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2016 has been a remarkable year for music industry as audio has surpassed video as the leading streaming format for the first time, while downloading continues to decline. Internet service companies have launched their own streaming services one after another to claim a share in this burgeoning market, which makes it imperative we ensure fair compensation for the use of your works.


European commission released the latest Copyright package including a draft copyright directive in the Digital Single Market on 14th September 2016, where article 13, 14, 15 and 16 indicate a willing to address the safe harbour issue and fair remuneration for authors and performers, including transparency obligation and contract adjustment mechanism.



We strongly support the latest proposal for copyright directive released in September from the European Commission for it has indicated its wishes to address the safe harbour issue and fair remuneration for authors. Meanwhile in the UK, the Digital Economy Bill was introduced to the House of Commons in July, moved to the House of Lords at the end of the year, and expected to be adopted in mid-2017.  Contained in the Bill is an extension for the maximum online infringement sentence to increase from 2 years to 10 years, something which we campaigned for, and this has been warmly welcomed. Additionally, we and others in the music industry have been campaigning for certain amendments, including introducing backup powers to address the issue of unregulated search engines.


We have also cooperated closely with UK Music and British Copyright Council on post referendum policy directions and priorities including issues like labour migration, cross border trade and investment in creative industries to maintain a stable marketplace and provide seek for reassurance for our European partners. UK Music is a member of the Creative Industries Council Brexit sub-group and ensures our voice is heard directly there.

2015 saw a big victory for the UK music industry after BASCA, the Musician’s Union and UK Music won an important copyright Judicial Review in the High Court. Through this procedure, we challenged the Government’s decision to introduce a private copying exception into UK copyright law without providing fair compensation to rights to rights holders.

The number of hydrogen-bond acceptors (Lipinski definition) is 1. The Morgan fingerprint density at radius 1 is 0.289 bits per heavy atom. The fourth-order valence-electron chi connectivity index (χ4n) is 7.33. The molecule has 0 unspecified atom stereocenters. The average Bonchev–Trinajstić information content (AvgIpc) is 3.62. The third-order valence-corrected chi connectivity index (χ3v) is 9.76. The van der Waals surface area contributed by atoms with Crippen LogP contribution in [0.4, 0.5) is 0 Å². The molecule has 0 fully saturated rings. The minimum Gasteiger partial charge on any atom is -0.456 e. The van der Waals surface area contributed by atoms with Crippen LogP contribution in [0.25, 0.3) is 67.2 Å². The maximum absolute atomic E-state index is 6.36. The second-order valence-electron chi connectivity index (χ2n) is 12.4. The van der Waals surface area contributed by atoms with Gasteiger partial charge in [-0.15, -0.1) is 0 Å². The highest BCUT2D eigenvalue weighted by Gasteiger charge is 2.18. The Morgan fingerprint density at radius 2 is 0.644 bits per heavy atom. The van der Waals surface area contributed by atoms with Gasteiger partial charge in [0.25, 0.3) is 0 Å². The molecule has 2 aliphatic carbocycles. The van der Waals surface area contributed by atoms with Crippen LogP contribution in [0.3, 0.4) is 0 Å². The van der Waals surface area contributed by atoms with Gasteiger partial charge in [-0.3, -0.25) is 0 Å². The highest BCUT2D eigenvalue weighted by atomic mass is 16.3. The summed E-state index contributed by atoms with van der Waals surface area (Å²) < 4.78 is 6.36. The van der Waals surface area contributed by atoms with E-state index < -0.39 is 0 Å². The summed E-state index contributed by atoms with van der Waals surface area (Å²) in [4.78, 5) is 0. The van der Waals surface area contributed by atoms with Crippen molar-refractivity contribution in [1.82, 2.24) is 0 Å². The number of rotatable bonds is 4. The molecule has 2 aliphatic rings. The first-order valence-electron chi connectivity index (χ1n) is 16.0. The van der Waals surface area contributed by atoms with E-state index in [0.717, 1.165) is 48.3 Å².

Central to our campaigning agenda this year is the digital royalty campaign: the Day the Music Died. Through this vehicle, we advocate for a fairer environment for songwriters and composers by addressing the major problem areas threatening the value and security of creators’ rights. BASCA has responded to many European Commission’s consultations over the past few years and most recently on an investigation into the ‘Regulatory Environment for Platforms, Online Intermediaries, Data and Cloud Computing and the Collaborative Economy’. As ever we stressed the absurdity of current Safe Harbour provisions and call for intermediaries to secure licences for use of music – avoiding distortion in the marketplace and abuse by some content service providers.

In our response to the European Commission’s Public Consultation on the Review of the EU Copyright Rules this year, BASCA repeatedly stressed authors’ rights and the importance of protecting copyright laws that give songwriters and composers an opportunity to make a living out of their creative endeavours.


Lastly there was an independent review held on collecting societies’ and their codes of conduct. In this, we stated that we believe PRS for Music upholds very high standards, presents clear information on its various activities online, and has a governance structure that is democratic, fair and transparent though we will hold them to account where necessary.

An exception to copyright for private copying was proposed by the UK government. While welcoming the common sense of having a very narrow private copying exception, BASCA has repeated to government and IPO officials, at every opportunity, that as a matter of European law, the exception cannot proceed without provision for fair compensation – Article 5(2)(b) of the Copyright Directive expressly provides that a private copying exception is only permitted on this condition.


In July the IPO launched their copyright notices service. Intended to make an impact on general understanding of copyright law, it will help small businesses and individuals with basic copyright guidance, allowing anyone to ask the IPO regarding an area of copyright law where there is particular confusion or misunderstanding. For more information on Copyright Notices click here.

BASCA is committed to the inclusion and encouragement of Black, Asian and Minority Ethnic (BAME) music creators within the UK music industry. In 2012, BASCA worked with Diaspora, the music foundation that supports the wealth of musical talent found throughout the UK’s diverse communities. BASCA’s goal through this outreach programme was to build stronger relationships with BAME music creators and represent a broader range of musical genres.


Another topic has drawn our attention this year is a scheme set up by PRS For Music which allows bands who have performed in small venues to send in details and a set list to the collection society and receive a small payment. For some years now, devised with the assistance of a specialist music group, which consisted of jazz, folk and pop/rock/dance writers, there has been in existence a scheme called the Gigs and Clubs scheme, thanks to BASCA the scheme has now been extended to classical members.



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